That Banana on the Wall? At Art Basel Miami It’ll Cost You $120,000.


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Remember when Morley Safer famously — controversially — asked on “60 Minutes” whether Marcel Duchamp’s urinal and Jeff Koons’s vacuum cleaners were really art? Now, in the spirit of such questions, comes Maurizio Cattelan’s (somewhat overripe) banana pinned to the wall with gray duct tape.

For three buyers at Art Basel Miami, who paid between $120,000 and $150,000 each for such pieces this week, the answer was unquestionably, Yes.

And two additional artist proofs are going to museums.

Needless to say, the bananas have prompted the very buzz that Mr. Cattelan has long been a master at generating (his golden toilet — recently stolen — being only the most immediate example).

“Bananas! Art world gone mad,” blazed the cover of The New York Post on Friday.

Emmanuel Perrotin, the founder of the gallery that represents Mr. Cattelan (Galerie Perrotin), said the flurry over the artwork “was totally unexpected.”

Soon after his booth at the Miami art fair opened to V.I.P.’s on Wednesday, Mr. Perrotin said the gallery installed a GoPro camera in the booth to capture people’s reactions. “You have a work like the ‘Mona Lisa,” where everybody is coming to look at it, to take photos with it, to discuss it,” he said.

But is this a groundbreaking work, an expensive inside joke or perhaps Exhibit A in a display of income inequality?

“Cattelan is the Anti-Warhol,” said the art critic Robert Storr. “Andy insisted that the Coke you and I buy was democratic in that it cost us the same as it did Nelson Rockefeller. But obviously Maurizio has grasped that the rich will pay much, much more for a bespoke banana — bruises and all. Let ‘them’ eat $120,000-a-slice banana bread.”

While acknowledging that #cattelan was now a popular hashtag on Twitter — with people posting images of all sorts of items taped to the wall (a croissant, a lemon, Nutella) — Mr. Perrotin stood by the seriousness of the artist, with whom he has worked for 27 years. “Maurizio is a pure genius,” he said. “I see the magic happening on different occasions.”

“Maurizio’s work is not just about objects, but about how objects move through the world,” he added. “Whether affixed to the wall of an art fair booth or displayed on the cover of The New York Post, Maurizio forces us to question how value is placed on material goods. The spectacle, which has been orchestrated so beautifully, is as much a part of the work as the banana.”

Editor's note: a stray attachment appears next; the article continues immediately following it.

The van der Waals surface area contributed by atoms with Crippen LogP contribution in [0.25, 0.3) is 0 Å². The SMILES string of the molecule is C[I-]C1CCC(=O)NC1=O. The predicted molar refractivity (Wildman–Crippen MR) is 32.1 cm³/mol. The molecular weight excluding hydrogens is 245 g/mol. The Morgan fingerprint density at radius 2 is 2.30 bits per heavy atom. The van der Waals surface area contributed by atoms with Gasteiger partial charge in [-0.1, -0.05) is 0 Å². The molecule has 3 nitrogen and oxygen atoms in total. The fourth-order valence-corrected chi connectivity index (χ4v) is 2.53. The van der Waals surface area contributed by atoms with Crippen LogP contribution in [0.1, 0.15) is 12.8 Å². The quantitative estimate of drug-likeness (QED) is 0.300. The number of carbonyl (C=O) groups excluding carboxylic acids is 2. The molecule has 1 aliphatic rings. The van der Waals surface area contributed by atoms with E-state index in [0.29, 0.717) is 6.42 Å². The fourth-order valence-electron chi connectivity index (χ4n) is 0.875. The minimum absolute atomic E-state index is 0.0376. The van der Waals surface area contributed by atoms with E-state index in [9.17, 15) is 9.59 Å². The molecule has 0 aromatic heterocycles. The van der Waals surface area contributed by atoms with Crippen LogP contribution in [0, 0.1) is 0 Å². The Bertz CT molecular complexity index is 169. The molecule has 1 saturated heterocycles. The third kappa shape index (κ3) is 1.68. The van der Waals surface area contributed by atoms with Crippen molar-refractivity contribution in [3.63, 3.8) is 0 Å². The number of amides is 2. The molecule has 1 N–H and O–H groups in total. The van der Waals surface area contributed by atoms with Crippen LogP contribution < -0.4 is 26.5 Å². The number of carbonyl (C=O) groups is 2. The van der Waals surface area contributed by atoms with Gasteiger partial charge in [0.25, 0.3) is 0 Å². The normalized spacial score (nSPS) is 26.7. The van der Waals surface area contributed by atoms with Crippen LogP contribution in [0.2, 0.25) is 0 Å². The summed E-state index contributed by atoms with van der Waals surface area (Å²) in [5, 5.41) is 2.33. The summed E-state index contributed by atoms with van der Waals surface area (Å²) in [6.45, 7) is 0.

Mr. Perrotin likened the artwork to Yves Klein’s “The Specialization of Sensibility in the Raw Material State into Stabilized Pictorial Sensibility, The Void,” in which the French artist sold empty space.

Mr. Cattelan first conceived of the work as a sculpture shaped like a banana, the gallery said, and brought a banana with him when he traveled, hanging it in his hotel room “to find inspiration.” He tested several materials — resin, bronze and painted bronze — before deciding on using a real banana.

The work is aptly titled, “Comedian,” and Mr. Perrotin said that it was the first new art that Mr. Cattelan has presented at a fair in more than 15 years.

As an artist, Mr. Cattelan has continually kept the art world guessing. After his major 2011 retrospective at the Guggenheim, he announced that he was officially retiring from making art. But then he came back with the toilet in 2016.

As to the lineage of the bananas themselves, they bear no special provenance. “My assistant bought it at a Miami grocery store,” Mr. Perrotin said of the one on display in his booth.

Still unclear is what owners of the work will do when their bananas rot.

“What is the big deal about changing the banana regularly?” Mr. Perrotin said. “Everybody changes flowers regularly.”

A certificate that accompanies the work includes a manual for installation, a spokeswoman said, adding that, “Maurizio’s instructions are intentionally imprecise.”

And to those who question whether a banana taped to the wall constitutes art worthy of $120,000? “All artwork costs a lot of money,” Mr. Perrotin said. “They buy an idea, they buy a certificate.”

The purchase, Mr. Perrotin added, is part of the artwork. “If nobody buys it, nothing will happen,” he said. “The fact that somebody buys it makes the piece.”

One of the bananas was bought by Sarah Andelman, a founder of the Paris concept store Colette, which recently closed; it was her first major art purchase. “I knew it was going to be a phenomenon,” Ms. Andelman said in a telephone interview from Paris, “this banana on the wall.”

She said her husband, as a joke, had taped a banana to her desk when she returned from the fair. “I thought, ‘Wow, that was a fast delivery,’” Ms. Andelman quipped.

But humor aside, Ms. Andelman said she had no buyer’s remorse, having long admired Mr. Cattelan’s work. She plans to hang the certificate accompanying the banana in her office, if not perhaps the banana itself.

“It really reflects our time,” Ms. Andelman said, “the absurdity of everything.”


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